Response of Saccharomyces cerevisiae to the stimulation of lipopolysaccharide.

Shen L, Li Y, Jiang L, Wang X - PLoS ONE (2014)

A. Comparison of transcriptional levels of some key genes in LPS-treated S. cerevisiae BY4742 cells analyzed by RT-PCR and transcriptome, respectively. B. Methylene blue staining of some single gene deletion mutants of S. cerevisiae BY4743 after LPS treatment. According to the transcriptome analysis, genes whose transcriptional level did not significantly change in S. cerevisiae BY4742 after LPS treatment were labeled with star symbol (*); transcriptional levels for the other genes could be found in Table S4.
© Copyright Policy
Related In: Results  -  Collection

License
Show All Figures
getmorefigures.php?uid=PMC4126697&req=5

pone-0104428-g006: A. Comparison of transcriptional levels of some key genes in LPS-treated S. cerevisiae BY4742 cells analyzed by RT-PCR and transcriptome, respectively. B. Methylene blue staining of some single gene deletion mutants of S. cerevisiae BY4743 after LPS treatment. According to the transcriptome analysis, genes whose transcriptional level did not significantly change in S. cerevisiae BY4742 after LPS treatment were labeled with star symbol (*); transcriptional levels for the other genes could be found in Table S4.
Mentions: To confirm the regulation information obtained by the transcriptome analysis, a few key genes were chosen to be analyzed by RT-PCR. The overall results from RT-PCR are consistent with those obtained by transcriptome analysis. In both RT-PCR and transcriptome analysis, genes SMP1, YPR145C HSP26, GND2, HSP32 and GPD1 were found up-regulated, while genes MA(α)2 and CWP1 were down-regulated (Fig. 6A). The transcriptional levels of a gene might depend on the time of cell growth and LPS treatment. For example, the transcriptional levels of HOG1 and GPD1 in S. cerevisiae BY4742 cells treated with LPS for 90 min were larger than those treated with LPS for 180 min (Fig. 6A).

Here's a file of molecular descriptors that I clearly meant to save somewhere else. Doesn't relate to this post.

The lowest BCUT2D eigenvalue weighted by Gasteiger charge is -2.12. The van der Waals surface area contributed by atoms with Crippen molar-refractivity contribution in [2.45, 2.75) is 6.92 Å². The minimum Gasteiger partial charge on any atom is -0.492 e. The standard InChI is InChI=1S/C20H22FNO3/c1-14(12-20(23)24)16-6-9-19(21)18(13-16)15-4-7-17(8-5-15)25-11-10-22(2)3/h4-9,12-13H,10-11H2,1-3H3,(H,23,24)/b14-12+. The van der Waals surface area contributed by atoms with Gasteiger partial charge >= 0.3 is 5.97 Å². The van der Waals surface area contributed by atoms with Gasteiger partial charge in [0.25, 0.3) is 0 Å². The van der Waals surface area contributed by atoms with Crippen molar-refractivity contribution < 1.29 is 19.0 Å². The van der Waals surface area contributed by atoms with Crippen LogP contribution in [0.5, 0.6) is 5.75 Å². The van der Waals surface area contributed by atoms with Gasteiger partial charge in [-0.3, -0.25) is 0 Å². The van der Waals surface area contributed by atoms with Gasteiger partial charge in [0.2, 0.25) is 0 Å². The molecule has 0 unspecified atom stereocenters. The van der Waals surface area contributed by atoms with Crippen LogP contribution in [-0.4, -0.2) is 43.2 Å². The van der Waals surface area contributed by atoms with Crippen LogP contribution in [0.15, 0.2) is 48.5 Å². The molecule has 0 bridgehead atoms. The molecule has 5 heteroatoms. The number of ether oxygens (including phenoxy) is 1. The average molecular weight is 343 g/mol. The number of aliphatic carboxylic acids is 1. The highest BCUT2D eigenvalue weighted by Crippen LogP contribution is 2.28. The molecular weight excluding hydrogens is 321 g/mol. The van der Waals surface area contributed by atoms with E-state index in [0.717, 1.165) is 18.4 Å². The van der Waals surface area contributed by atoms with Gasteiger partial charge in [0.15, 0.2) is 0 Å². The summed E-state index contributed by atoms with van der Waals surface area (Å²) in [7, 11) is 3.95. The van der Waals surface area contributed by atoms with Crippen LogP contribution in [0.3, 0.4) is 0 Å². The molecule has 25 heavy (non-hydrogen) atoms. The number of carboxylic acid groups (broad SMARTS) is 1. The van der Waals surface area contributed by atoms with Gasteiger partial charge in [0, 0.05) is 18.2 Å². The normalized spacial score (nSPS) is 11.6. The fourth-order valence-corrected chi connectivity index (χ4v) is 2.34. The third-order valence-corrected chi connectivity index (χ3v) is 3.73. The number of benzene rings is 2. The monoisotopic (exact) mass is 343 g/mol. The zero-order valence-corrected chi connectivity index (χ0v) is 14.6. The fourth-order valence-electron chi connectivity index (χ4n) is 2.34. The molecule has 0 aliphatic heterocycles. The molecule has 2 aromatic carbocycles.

Bottom Line: In this study, we found that lipopolysaccharide-treated S. cerevisiae cells could be stained by methylene blue, but did not die.Significantly regulated genes (460 up-regulated genes and 135 down-regulated genes) in lipopolysaccharide-treated S. cerevisiae cells were analyzed on Gene Ontology, and used to establish physical protein-protein interaction network and protein phosphorylation network.Based on these analyses, most of the regulated genes in lipopolysaccharide-treated S. cerevisiae cells were related to cell wall, membrane, peroxisome and mitochondrion.

View Article: PubMed Central - PubMed

Affiliation: State Key Laboratory of Food Science and Technology, Jiangnan University, Wuxi, China; School of Biotechnology, Jiangnan University, Wuxi, China.

ABSTRACT
Lipopolysaccharide, known as endotoxin, can stimulate potent host immune responses through the complex of Toll-like-receptor 4 and myeloid differentiation protein 2; but its influence on Saccharomyces cerevisiae, a model organism for studying eukaryotes, is not clear. In this study, we found that lipopolysaccharide-treated S. cerevisiae cells could be stained by methylene blue, but did not die. Transcriptional profiling of the lipopolysaccharide-treated S. cerevisiae cells showed that 5745 genes were modulated: 2491 genes up-regulated and 3254 genes down-regulated. Significantly regulated genes (460 up-regulated genes and 135 down-regulated genes) in lipopolysaccharide-treated S. cerevisiae cells were analyzed on Gene Ontology, and used to establish physical protein-protein interaction network and protein phosphorylation network. Based on these analyses, most of the regulated genes in lipopolysaccharide-treated S. cerevisiae cells were related to cell wall, membrane, peroxisome and mitochondrion. Further experiments demonstrated that lipopolysaccharide stimulation caused the exposure of phosphatidylserine and the increase of mitochondrial membrane potential in S. cerevisiae cells, but levels of intracellular reactive oxygen species and metacaspase activation were not increased. This study demonstrated that lipopolysaccharide stimulation causes significant changes in S. cerevisiae cells, and the results would contribute to understand the response of eukaryotic cells to lipopolysaccharide stimulation.

Show MeSH
Related in: MedlinePlus